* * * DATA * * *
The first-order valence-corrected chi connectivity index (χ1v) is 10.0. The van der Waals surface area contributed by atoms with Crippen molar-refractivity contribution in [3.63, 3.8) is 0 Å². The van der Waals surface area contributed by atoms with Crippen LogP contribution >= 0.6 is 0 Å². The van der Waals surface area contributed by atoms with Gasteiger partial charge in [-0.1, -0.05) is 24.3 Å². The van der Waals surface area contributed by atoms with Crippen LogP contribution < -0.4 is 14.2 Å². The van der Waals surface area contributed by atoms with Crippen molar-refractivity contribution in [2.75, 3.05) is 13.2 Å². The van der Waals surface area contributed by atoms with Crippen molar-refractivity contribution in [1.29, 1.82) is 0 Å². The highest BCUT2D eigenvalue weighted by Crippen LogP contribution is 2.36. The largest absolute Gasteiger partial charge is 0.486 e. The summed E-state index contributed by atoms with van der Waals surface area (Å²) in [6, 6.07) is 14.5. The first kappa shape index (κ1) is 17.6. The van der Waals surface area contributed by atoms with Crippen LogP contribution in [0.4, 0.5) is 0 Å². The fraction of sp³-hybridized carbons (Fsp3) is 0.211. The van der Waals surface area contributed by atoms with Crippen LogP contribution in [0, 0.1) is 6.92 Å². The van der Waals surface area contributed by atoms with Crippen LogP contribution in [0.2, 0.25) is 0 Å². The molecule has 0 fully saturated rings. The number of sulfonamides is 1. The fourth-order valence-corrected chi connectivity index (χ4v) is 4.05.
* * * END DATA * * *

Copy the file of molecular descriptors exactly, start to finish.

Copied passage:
The first-order valence-corrected chi connectivity index (χ1v) is 10.0. The van der Waals surface area contributed by atoms with Crippen molar-refractivity contribution in [3.63, 3.8) is 0 Å². The van der Waals surface area contributed by atoms with Crippen LogP contribution >= 0.6 is 0 Å². The van der Waals surface area contributed by atoms with Gasteiger partial charge in [-0.1, -0.05) is 24.3 Å². The van der Waals surface area contributed by atoms with Crippen LogP contribution < -0.4 is 14.2 Å². The van der Waals surface area contributed by atoms with Crippen molar-refractivity contribution in [2.75, 3.05) is 13.2 Å². The van der Waals surface area contributed by atoms with Crippen molar-refractivity contribution in [1.29, 1.82) is 0 Å². The highest BCUT2D eigenvalue weighted by Crippen LogP contribution is 2.36. The largest absolute Gasteiger partial charge is 0.486 e. The summed E-state index contributed by atoms with van der Waals surface area (Å²) in [6, 6.07) is 14.5. The first kappa shape index (κ1) is 17.6. The van der Waals surface area contributed by atoms with Crippen LogP contribution in [0.4, 0.5) is 0 Å². The fraction of sp³-hybridized carbons (Fsp3) is 0.211. The van der Waals surface area contributed by atoms with Crippen LogP contribution in [0, 0.1) is 6.92 Å². The van der Waals surface area contributed by atoms with Crippen LogP contribution in [0.2, 0.25) is 0 Å². The molecule has 0 fully saturated rings. The number of sulfonamides is 1. The fourth-order valence-corrected chi connectivity index (χ4v) is 4.05.